On L1-norm multiclass support vector machines: Methodology and theory

Lifeng Wang, Xiaotong Shen

Research output: Contribution to journalArticlepeer-review

83 Scopus citations


Binary support vector machines (SVMs) have been proven to deliver high performance. In multiclass classification, however, issues remain with respect to variable selection. One challenging issue is classification and variable selection in the presence of variables in the magnitude of thousands, greatly exceeding the size of training sample. This often occurs in genomics classification. To meet the challenge, this article proposes a novel multiclass support vector machine, which performs classification and variable selection simultaneously through an L1-norm penalized sparse representation. The proposed methodology, together with the developed regularization solution path, permits variable selection in such a situation. For the proposed methodology, a statistical learning theory is developed to quantify the generalization error in an attempt to gain insight into the basic structure of sparse learning, permitting the number of variables to greatly exceed the sample size. The operating characteristics of the methodology are examined through both simulated and benchmark data and are compared against some competitors in terms of accuracy of prediction. The numerical results suggest that the proposed methodology is highly competitive.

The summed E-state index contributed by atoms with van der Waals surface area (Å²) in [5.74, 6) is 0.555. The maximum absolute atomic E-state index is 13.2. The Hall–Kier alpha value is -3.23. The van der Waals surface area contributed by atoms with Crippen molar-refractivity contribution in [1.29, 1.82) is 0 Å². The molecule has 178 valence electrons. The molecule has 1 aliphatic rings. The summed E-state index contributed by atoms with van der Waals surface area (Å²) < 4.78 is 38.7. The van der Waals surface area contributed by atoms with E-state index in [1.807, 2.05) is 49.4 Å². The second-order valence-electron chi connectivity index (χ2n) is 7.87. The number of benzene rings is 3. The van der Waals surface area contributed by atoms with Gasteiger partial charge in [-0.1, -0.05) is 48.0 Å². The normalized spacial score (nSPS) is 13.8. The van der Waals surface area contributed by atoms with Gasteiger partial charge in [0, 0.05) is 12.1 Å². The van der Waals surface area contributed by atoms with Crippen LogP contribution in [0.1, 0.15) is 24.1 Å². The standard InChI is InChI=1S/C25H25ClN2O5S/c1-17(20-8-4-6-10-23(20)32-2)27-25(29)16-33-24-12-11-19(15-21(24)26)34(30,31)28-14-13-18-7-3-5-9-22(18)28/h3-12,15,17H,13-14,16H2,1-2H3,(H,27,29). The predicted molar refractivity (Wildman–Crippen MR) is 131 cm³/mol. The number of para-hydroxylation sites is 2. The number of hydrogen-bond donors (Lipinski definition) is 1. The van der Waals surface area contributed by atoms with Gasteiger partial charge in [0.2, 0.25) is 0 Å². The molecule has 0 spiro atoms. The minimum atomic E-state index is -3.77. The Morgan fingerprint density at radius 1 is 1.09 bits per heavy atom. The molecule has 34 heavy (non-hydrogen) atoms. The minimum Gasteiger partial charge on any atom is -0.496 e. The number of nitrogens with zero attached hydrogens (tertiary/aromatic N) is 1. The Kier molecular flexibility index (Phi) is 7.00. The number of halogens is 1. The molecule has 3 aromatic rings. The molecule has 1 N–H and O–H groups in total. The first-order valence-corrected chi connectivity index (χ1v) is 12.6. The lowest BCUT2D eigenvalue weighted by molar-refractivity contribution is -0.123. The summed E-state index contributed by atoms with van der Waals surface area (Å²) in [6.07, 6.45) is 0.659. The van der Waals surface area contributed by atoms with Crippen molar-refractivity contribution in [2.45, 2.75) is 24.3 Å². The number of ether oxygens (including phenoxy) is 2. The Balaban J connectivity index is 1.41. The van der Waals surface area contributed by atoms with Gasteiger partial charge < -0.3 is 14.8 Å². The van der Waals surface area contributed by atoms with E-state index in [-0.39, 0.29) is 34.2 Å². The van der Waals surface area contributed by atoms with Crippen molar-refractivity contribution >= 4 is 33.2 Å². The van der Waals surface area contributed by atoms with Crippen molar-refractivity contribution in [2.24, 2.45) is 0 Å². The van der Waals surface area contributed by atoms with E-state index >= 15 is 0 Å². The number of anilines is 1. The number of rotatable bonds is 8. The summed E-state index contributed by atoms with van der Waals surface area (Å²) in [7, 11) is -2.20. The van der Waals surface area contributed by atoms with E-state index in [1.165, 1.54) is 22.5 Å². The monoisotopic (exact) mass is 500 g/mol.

Original languageEnglish (US)
Pages (from-to)583-594
Number of pages12
JournalJournal of the American Statistical Association
Issue number478
StatePublished - Jun 2007

Bibliographical note

Funding Information:
Lifeng Wang is Postdoctoral Fellow, Department of Biostatistics and Epidemiology, University of Pennsylvania, Philadelphia, PA 19104 (E-mail: iamwlf@stat.umn.edu). Xiaotong Shen is Professor, School of Statistics, University of Minnesota, Minneapolis, MN 55455 (E-mail: xshen@stat.umn.edu). This research was supported in part by National Science Foundation grants IIS-0328802 and DMS-06-04394. The authors thank the joint editor, the associate editor, and three anonymous referees for helpful comments and suggestions.


  • High-dimension but low sample size
  • Margin classification
  • Regularization
  • Sparsity
  • Variable selection


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